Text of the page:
Informed consent is a basic requirement for many medical procedures. Jessica De Bord, in her article about informed consent, gives it this definition:
Informed consent is the process by which the treating healthcare provider discloses appropriate information to a competent patient so that the patient may make a voluntary choice to accept or refuse treatment. It originates from the legal and ethical right the patient has to direct what happens to her body and from the ethical duty of the physician to involve the patient in her health care. (2014, para. 2)
In order to receive informed consent from a patient, and in order for the patient to be an active and informed participant, involved in the process of making decisions with regard to his or her own health, several key matters must be explained and discussed. The patient must be apprised of the nature of the procedure that he or she is going to undergo. If there are any alternatives to the proposed course of action, the patient must be informed of them, and all the details clarified beforehand. Any risks and drawbacks that might happen during or after the procedure must be mentioned. The physician must then make sure that the patient has properly understood the information.
However, despite the law on informed consent being present in every one of the United States, it can be broken, or not taken into consideration, from time to time. A prime example of this is the Louisiana case of Roberson v. Provident House, 576 So. 2d 992, 1991. The summary of the case is as follows: The plaintiff, Mr. Roberson, had lost the use of his arms and legs ever since having been shot during a robbery. In March 1982, Dr. Brenner, a physician working for the Provident House, had taken him on as a patient. Due to the external catheter, which is a device used to drain a person’s bladder from the outside, being inoperative, a decision was made to use an internal catheter. Instead of being fitted over the penis, it is inserted through the urinal tract, a very uncomfortable procedure. When the nurse came over to fit the internal catheter inside, Mr. Roberson protested. He did not wish to undergo the procedure, as it was painful. Despite the man’s refusal, the nurse ignored his wishes. She told him to “shut up.” The procedure was repeated several times, despite the plaintiff’s objections. During his stay in a hospital in Memphis, a doctor warned him that an internal catheter might cause complications and trauma due to muscle spasms of the canal. This practice continued until May 19, 1982, when a disgruntled nurse pulled it out with force, which caused a spasm and internal bleeding. The trauma leads to Mr. Roberson’s hospitalization, and serious complications involving his bladder and his ability to urinate.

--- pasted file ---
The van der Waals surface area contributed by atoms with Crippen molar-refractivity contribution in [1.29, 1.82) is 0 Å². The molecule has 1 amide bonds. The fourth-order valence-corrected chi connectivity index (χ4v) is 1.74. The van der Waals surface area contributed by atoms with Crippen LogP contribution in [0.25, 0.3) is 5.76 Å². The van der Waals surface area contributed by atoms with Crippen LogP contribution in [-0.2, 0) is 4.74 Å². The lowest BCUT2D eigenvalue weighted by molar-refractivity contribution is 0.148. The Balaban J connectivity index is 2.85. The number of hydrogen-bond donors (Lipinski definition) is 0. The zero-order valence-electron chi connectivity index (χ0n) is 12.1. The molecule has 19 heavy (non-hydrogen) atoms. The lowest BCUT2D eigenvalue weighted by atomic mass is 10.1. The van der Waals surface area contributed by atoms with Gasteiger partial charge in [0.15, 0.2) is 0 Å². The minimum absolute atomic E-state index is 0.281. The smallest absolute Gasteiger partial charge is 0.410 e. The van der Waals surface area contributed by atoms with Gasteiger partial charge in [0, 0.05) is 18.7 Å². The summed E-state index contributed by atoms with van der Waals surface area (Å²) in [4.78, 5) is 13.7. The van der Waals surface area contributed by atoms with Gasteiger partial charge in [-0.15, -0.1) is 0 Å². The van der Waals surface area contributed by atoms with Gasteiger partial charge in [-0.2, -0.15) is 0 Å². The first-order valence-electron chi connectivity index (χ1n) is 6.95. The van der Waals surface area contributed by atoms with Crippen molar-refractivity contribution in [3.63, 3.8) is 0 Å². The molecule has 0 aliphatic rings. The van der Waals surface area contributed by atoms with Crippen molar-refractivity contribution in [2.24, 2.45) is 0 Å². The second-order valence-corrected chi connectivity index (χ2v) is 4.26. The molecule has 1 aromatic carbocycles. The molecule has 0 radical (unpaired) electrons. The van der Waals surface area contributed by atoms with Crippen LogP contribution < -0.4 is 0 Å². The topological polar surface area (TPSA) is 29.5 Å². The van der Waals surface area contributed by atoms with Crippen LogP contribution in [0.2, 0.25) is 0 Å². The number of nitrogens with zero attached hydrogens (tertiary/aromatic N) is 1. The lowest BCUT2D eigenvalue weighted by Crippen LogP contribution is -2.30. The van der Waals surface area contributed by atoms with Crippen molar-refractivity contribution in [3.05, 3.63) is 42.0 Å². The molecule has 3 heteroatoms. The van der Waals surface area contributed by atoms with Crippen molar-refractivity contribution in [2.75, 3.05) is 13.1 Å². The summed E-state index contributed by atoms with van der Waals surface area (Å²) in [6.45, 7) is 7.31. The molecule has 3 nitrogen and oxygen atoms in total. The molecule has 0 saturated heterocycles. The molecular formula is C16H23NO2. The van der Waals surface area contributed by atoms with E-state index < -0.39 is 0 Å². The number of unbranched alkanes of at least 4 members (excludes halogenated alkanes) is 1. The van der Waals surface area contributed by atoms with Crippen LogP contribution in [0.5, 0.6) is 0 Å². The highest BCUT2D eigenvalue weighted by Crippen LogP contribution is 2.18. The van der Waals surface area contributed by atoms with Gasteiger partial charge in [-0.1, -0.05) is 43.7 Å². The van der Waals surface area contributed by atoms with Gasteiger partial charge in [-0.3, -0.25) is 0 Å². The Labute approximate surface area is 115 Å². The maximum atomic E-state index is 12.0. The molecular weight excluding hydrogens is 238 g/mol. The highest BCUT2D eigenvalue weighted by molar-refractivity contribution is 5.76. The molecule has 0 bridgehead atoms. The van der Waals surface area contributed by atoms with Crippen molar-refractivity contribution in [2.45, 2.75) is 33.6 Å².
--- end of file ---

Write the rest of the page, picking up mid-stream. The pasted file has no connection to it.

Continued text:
The Supreme Court of Louisiana concluded that the nurse was guilty of battery. According to the doctrine regarding informed consent, which is accepted in Louisiana, “every adult being in of sound mind has a right to determine what shall be done to his or her own body” (James Roberson v. Provident House, 2015). The reason for the decision was based on the fact that the Court was presented with abundant evidence confirming that Mr. Roberson did not give consent for the procedure, and instead objected to it multiple times.
I think that the decision made by the Supreme Court of Louisiana was correct. Despite the plaintiff being quadriplegic, he was still of a sound mind, and thus the medical personnel of Provident House was obligated to receive his consent prior to conducting the procedure. They did not do that. Instead, they proceeded anyway, despite Mr. Roberson’s vocal and repetitive rejection of the treatment.
De Bord, J. (2014). Informed Consent. Web.
James Roberson v. Provident House. (2015). Web.